Regional entrepreneurs recognize the reality of the development of the Guanajuato aerospace industry and the need to take advantage of all the opportunities that the state has to develop this technologically advanced manufacturing.
The foundation of the aerospace activity in Guanajuato is comprised of two important elements: the continuing technological development of the industry and the building of a regional supply base to effectively service it.
Each of the elements is a pillar upon which the sector will develop its strategies to drive industry growth through manufacturing and “mind-facturing.” This thought was recently expressed by the treasurer of the Aerospace Cluster of the Bajío, Oscar Rodríguez Yáñez.
The main players in the Guanajuato aerospace industry aim to pursue the development of new technologies that include the incorporation of Industry 4.0, additive manufacturing, composite design, and the Internet of Things (IoT) into their varied manufacturing processes. According to Rodríguez Yáñez, one of the regional industry’s principal objectives is to concentrate on the development of additive technology, as well the use of stainless steel for aerospace applications, as these are segments of the aerospace industry that are currently in demand.
Supplier development is key to the Guanajuato aerospace industry growth
Developing greater local supply capabilities is another one of the tasks to be performed to further develop the Guanajuato aerospace industry. Oscar Rodríguez Yáñez, who is also the CEO of Optimen, a Mexican software development company that markets technology applications to the airline industry, recently asserted that “in the midst of the current objectives identified by the local industry, establishing strategic alliances will be of fundamental importance to adding new capabilities and to promoting the integration of micro, small and medium-sized enterprises into the region’s aerospace industry supplier base. Although Guanajuato is a relative newcomer to the aerospace industry, the state has a significant manufacturing base and has the capacity to accomplish these goals. “Being able to do things differently, to take advantage of the muscle we have developed among the small and medium-sized businesses, OEMs, and the cluster of the 240,000 companies in the state is essential to developing a supplier base that can support the emerging Guanajuato aerospace industry.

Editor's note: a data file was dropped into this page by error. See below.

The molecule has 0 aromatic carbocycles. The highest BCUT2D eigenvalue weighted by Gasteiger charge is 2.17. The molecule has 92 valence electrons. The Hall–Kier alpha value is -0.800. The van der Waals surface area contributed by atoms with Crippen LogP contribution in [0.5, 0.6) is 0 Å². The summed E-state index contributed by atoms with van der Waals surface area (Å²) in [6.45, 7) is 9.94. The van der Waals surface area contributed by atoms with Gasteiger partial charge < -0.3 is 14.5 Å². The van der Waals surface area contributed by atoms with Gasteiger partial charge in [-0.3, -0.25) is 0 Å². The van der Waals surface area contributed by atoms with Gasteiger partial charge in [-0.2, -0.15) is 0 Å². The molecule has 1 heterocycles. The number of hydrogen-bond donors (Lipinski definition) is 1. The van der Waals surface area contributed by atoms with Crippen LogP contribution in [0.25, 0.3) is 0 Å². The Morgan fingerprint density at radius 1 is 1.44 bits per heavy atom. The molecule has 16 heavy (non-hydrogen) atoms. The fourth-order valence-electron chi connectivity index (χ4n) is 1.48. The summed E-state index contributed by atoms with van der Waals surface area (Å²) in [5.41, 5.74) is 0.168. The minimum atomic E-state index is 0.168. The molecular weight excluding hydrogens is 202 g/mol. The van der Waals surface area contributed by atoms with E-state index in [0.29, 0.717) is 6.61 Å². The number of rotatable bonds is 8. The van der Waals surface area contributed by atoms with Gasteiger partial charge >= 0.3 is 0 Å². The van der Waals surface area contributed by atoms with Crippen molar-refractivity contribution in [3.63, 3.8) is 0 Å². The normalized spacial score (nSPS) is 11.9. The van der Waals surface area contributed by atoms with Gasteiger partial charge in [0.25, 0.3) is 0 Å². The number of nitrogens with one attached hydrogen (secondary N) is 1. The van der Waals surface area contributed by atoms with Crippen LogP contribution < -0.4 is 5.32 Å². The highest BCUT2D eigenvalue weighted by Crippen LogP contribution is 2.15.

Orienting the production capabilities of the industry that is found in Guanajuato towards the aerospace industry will be one of the main challenges related to the creation of a reliable base of suppliers in the region.
Among aerospace companies, he said, Optimen focuses on technology development for industry, fleet, and crew optimization, among other applications. The use of Optimen technology can be dedicated to activities connected to the manufacture and maintenance of aircraft interiors.
Together with the Mexican Federation of the Aerospace Industry (FEMIA) the Guanajuato aerospace industry cluster is currently working on a supplier development program, which aims to train 25 potential suppliers in its first phase.
The industry ecosystem created by the automotive industry in Guanajuato, he said, will be of primordial importance in the quest to convert suppliers from the automotive to the aerospace sector. Another challenge to the development of the Guanajuato aerospace industry is related to the fact certifications for the aerospace industry are different from the accreditations required by the automotive industry. The training and certification process for the aerospace industry requires from one to three years, to obtain. This is according to the director of the Aerospace Cluster of Bajío, Alejandro Arredondo.
Foreign direct investment in the sector is needed
Also challenging is the fact that from 1999 to the first half of 2020, Guanajuato’s aerospace industry has an extremely limited record of foreign direct investment in the manufacture of aerospace equipment, according to the records of the Secretariat of Economy (SE). During the same period, however, investment by companies manufacturing auto parts, automobiles and trucks, and other transportation equipment has totaled US $6.76 billion. While the automotive industry in Guanajuato is highly developed, the Guanajuato industry consists of only seven companies that employ approximately 250 direct labor workers to date.
During the period from 2014 to 2019, the Guanajuato aerospace industry reported average annual growth of 18%. This occurred mainly in the civil and commercial aeronautics subsectors, while projections for 2020 have been undermined by the pandemic’s impacts on civil aeronautics. For Mexico as a whole, at the end of 2019, this industry reported 368 industrial facilities in the country, with a presence in 19 of the 32 states and a job creation that has exceeded 60,000 positions.
Mexico identifies five main regions of the country for its aerospace industry. They are Baja California (97 companies), Sonora (58 companies), Chihuahua (52 companies), Querétaro (50 companies), and Nuevo León (33 companies). This is according to information provided by the Mexican Federation of the Aerospace Industry